My “Where I’m From” Poem

Summer, for me, consists of a lot of consuming: consuming books, consuming coffee, consuming blog posts that other people write (guilty). I always forget how easy it is to consume and then basically have nothing. Why not do some creating?

Some creating, this summer, has been: lesson plans, blog posts, and poetry. Now, it’s very difficult for me to share poetry with people, much less the whole internet.

Every year I teach the “Where I’m From” poem, championed first by George Ella Lyon—the form being copied in classrooms, anthologies, and blogs everywhere. I even wrote one in high school, then college, now as a teacher. Every year I teach this form, and every year I write a new one.

Here’s this year’s:

 

“I’m From”

 I’m from fried wild mushrooms picked with dad,

earth and fat in one bite.

 

From gym class in 6th grade when the planes hit the towers—

the sadness of a hundred thousand strangers.

 

From garden tomatoes

and ice cream Spongebobs from music-box trucks.

 

I’m from vising my grandparents faithfully, because they are the strongest.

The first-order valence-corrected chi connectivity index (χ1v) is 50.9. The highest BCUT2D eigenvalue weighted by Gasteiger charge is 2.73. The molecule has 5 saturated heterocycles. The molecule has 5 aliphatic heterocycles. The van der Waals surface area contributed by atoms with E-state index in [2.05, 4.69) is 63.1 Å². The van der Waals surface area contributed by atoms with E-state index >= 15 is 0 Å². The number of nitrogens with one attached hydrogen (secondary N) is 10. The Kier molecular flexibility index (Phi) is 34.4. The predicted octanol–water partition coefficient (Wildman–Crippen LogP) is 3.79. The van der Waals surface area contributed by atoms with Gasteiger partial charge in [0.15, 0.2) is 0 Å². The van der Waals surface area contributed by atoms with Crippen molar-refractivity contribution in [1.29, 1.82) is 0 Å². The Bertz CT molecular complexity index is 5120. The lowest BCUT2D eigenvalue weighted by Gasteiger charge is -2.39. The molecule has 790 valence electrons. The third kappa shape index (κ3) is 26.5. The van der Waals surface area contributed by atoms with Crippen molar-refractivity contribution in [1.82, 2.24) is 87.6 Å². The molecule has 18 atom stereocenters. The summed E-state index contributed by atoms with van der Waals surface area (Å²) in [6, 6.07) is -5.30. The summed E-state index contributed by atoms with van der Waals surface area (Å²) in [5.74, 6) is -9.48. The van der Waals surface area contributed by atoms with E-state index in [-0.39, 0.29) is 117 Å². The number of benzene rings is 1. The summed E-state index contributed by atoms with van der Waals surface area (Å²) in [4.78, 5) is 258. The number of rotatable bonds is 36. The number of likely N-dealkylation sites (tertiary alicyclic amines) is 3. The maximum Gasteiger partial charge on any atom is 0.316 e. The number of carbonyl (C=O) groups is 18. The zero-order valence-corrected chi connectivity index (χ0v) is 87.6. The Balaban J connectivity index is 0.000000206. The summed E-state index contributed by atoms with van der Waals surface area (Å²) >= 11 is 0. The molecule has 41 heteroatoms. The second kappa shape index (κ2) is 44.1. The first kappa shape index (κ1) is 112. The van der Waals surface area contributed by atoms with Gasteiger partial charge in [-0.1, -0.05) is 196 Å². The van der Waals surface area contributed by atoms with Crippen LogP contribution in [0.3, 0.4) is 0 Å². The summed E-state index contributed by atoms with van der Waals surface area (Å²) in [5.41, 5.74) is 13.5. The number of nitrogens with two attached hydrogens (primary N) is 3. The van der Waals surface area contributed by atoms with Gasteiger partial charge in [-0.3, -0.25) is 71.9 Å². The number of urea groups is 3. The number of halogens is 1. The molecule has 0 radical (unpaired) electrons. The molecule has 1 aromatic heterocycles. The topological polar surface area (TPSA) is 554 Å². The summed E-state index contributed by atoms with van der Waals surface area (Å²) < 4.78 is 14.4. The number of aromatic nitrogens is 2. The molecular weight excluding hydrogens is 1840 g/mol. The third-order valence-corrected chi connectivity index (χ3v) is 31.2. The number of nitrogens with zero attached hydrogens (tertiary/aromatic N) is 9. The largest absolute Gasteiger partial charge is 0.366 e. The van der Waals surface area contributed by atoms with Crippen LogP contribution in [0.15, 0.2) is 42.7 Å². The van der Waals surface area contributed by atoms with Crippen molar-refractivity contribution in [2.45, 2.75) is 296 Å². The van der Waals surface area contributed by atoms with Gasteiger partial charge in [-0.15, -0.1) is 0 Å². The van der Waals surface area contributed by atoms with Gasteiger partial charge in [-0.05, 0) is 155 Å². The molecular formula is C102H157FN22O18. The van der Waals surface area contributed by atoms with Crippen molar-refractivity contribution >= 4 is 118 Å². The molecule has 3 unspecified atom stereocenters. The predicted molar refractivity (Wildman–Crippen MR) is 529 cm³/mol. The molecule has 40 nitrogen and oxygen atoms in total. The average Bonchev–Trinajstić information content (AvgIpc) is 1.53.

Saturday morning house-cleaning, picking vacuuming so I could sing loud.

 

From the last 20 tear-stained Harry Potter and the Deathly Hallows pages signaling the end

of childhood.

 

From learning how to walk away from the bad

And how to trust God

And feel capable of it all. 

 

This will keep changing, I’m sure, because that’s what happens when you write anything. It’s pretty difficult to share you deep dark thoughts (in poem form at that) with snarky teenagers. But I keep doing it.

I think I like the I’m From poem because anyone can write it—we are all from something, whether we like it or not. With the kids I teach, some of them don’t like where they’re from. They hate where they’re from. So I don’t ask them to think about their childhoods, but ask them what are some things in front of them right now that impact them. Like cell phones. Whether we like it or not, we’re all from cell phones. Cell phones have shaped our human culture. This could definitely make it into a line somewhere.

It’s also cool to have them counter it with a “Where I’m Going” poem. A great way to end a unit.

Teachers, have you taught the ubiquitous “Where I’m From” poem? What are you favorite strategies/ideas?

-S

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